Kyle Rittenhouse, who doesn’t want to “get involved in politics”, turns to Tucker Carlson and Donald Trump

At the beginning of the Kyle Rittenhuis murder case, judge Bruce Schroeder told lawyers the case would be narrowly focused on the facts and the law. “This is not a political process,” he says said in Sept. “This is not going to be a political process.” That, of course, would never be possible β€” especially in a case where an armed minor, who claims to have helped protect private property during racial justice protests in a town he didn’t live in, shot and killed two men and a third.

But Schroeder didn’t really warn lawyers to leave politics at the door as often as he warned them to leave their politics at the door β€” the kind of politics that would, say, consider the men Rittenhouse shot dead in Kenosha last year as “victims.” Indeed, a lot of politics was allowed in the case, both inside and outside the courtroom: The Rittenhouse team was allowed To describe the dead as “rioters” and “looters,” jurors were encouraged to applaud a defense witness because he happened to be a veteran, and the teen’s mother appeared on Sean HannityFox News program to defend her son ahead of the verdict. She also defended Schroeder in that interview: the judge was “very fair”, she said, and “allows no nonsense” in court.

That Schroeder’s court apparently also regarded one form of politics as neutrality and the other as “nonsense” is, of course, an example of the bias in the legal system that critics have complained in the wake of Rittenhouse acquittal. Insisting that something is not political in nature does not make it so. But Rittenhouse is that in his media tour after the trial. Speak with Ashleigh Banfield in a NewsNation interview On Tuesday, the 18-year-old said he “didn’t want to be involved in politics at all” and that his case was only about the right to self-defense β€” “not where you fall, left or right.”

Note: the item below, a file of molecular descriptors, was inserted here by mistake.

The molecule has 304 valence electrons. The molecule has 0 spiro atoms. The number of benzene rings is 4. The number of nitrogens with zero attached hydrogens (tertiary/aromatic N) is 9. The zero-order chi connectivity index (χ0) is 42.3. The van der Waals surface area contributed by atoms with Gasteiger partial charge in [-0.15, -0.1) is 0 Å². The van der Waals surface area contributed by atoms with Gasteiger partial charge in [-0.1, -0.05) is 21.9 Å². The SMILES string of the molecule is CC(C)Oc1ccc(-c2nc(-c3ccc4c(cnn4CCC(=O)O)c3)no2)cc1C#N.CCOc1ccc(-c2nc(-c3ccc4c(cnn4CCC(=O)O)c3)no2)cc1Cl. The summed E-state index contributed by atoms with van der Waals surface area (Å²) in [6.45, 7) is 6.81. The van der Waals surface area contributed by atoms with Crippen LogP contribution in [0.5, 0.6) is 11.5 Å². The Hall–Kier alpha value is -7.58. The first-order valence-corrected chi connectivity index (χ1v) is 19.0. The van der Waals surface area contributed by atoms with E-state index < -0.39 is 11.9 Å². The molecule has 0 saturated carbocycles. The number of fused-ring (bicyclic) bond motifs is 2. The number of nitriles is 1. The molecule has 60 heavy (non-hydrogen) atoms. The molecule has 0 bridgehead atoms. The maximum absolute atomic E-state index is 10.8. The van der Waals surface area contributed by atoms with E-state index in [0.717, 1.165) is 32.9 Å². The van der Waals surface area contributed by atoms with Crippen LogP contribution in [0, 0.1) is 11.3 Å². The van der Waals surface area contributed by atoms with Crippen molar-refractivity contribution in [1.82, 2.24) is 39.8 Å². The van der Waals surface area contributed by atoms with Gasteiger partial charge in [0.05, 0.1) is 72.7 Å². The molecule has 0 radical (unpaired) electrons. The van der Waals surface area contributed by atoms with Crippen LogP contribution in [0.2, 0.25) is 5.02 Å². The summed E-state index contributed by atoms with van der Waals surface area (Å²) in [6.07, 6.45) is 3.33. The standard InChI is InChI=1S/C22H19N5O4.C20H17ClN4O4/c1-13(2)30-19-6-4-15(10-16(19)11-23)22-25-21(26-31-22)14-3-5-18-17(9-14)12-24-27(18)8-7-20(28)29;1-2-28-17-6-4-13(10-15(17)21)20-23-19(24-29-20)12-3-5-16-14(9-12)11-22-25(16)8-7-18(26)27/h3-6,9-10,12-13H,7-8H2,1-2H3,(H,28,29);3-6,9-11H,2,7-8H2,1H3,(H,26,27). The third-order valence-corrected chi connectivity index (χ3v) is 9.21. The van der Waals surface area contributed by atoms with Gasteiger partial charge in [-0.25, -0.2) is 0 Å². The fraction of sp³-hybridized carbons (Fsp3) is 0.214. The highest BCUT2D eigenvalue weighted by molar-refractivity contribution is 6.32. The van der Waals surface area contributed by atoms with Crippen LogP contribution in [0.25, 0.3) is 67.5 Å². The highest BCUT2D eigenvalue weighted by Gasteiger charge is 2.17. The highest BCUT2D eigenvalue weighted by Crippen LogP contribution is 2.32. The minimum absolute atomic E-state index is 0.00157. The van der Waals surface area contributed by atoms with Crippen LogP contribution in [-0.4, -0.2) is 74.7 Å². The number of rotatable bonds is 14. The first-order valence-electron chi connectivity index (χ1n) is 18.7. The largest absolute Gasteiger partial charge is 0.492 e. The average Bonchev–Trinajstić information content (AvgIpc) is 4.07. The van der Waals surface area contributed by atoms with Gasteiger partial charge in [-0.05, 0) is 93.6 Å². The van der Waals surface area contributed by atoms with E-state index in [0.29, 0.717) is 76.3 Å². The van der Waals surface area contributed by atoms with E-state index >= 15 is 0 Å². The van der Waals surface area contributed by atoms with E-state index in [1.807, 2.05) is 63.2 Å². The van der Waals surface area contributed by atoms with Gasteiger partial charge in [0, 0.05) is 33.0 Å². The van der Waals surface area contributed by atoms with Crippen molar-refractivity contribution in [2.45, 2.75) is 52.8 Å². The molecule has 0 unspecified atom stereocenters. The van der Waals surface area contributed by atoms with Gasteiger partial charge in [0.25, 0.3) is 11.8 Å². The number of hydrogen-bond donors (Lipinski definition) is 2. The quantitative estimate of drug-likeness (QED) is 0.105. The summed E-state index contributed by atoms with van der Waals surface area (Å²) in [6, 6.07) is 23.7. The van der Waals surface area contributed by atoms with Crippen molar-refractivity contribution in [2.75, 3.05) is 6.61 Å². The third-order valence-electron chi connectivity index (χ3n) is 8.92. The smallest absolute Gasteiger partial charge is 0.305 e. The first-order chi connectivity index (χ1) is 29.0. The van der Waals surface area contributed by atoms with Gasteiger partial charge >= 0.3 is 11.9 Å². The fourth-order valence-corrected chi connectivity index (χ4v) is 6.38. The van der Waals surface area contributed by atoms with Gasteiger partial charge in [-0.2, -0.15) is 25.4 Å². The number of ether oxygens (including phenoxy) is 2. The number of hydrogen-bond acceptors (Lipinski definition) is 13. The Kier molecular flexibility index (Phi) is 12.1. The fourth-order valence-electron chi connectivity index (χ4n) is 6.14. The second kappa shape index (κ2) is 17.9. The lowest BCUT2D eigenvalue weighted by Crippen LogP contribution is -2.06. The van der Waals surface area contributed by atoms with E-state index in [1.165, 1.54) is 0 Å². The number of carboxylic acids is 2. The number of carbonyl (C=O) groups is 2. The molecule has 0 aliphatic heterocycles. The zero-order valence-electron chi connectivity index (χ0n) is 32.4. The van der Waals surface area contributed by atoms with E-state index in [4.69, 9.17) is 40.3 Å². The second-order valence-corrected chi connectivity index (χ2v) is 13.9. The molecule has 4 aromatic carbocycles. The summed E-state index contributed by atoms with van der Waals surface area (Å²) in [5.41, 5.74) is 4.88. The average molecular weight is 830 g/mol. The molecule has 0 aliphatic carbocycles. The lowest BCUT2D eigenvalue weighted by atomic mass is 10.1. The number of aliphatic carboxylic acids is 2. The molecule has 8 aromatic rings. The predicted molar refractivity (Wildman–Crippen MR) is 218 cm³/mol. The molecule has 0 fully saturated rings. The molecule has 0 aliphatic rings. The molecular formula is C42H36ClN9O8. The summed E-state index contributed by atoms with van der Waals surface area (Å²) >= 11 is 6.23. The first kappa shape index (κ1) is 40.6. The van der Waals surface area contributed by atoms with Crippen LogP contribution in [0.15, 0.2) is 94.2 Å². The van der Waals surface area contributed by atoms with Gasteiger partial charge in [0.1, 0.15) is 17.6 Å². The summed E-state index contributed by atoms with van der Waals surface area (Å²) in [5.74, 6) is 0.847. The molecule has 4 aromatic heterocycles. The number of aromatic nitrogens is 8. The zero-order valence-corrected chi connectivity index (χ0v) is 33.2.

“I’m not a good thing,” Rittenhouse said to Banfield. “I’m just a person who was attacked and defended myself.”

But while he may not accept any of these internship offers by Matt Gaetz and other right-wing legislators trying to… crazy about each other Rittenhouse hasn’t really separated himself from the politics of his cause. Before speaking to Banfield, he sat down for a moment fawning interview of Tucker Carlson, who had a film crew embedded with Rittenhouse and his defense during the trial for an upcoming documentary on Fox Nation. And after talking to Carlson, he and his mother went to Mar-a-Lago to visit Donald Trump, who posed for one of his traditional thumbs-up photos with the smiling teen. (The photo op, oddly enough, took place in front of a photo of the former president’s meeting Kim Jong Un.) “Really nice young man,” the former president said in a statement interview Tuesday with Hannity. “What he went through… that was the prosecution’s misconduct.”

“Just moved out of Mar-a-Lago a while ago,” Trump said, describing Rittenhouse as a “fan” of his. “He should never have gone through that,” said the former president. “That was prosecutorial misconduct and it’s happening to Democrats all over the United States now.”

Trump in 2020 described the riots, which sprang from protests over the shooting of Jacob Blake by a white police officer, as ‘anti-American’ acts of ‘domestic terror’. Him too defended Rittenhouse while denouncing violence in “democratic cities.” Last week, after Rittenhouse was found not guilty on all counts, Trump applauded not only the statements but the teen’s actions: “If that’s not self-defense, nothing is!” He wrote.

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Kyle Rittenhouse, who doesn't want to "get involved in politics", turns to Tucker Carlson and Donald Trump 2

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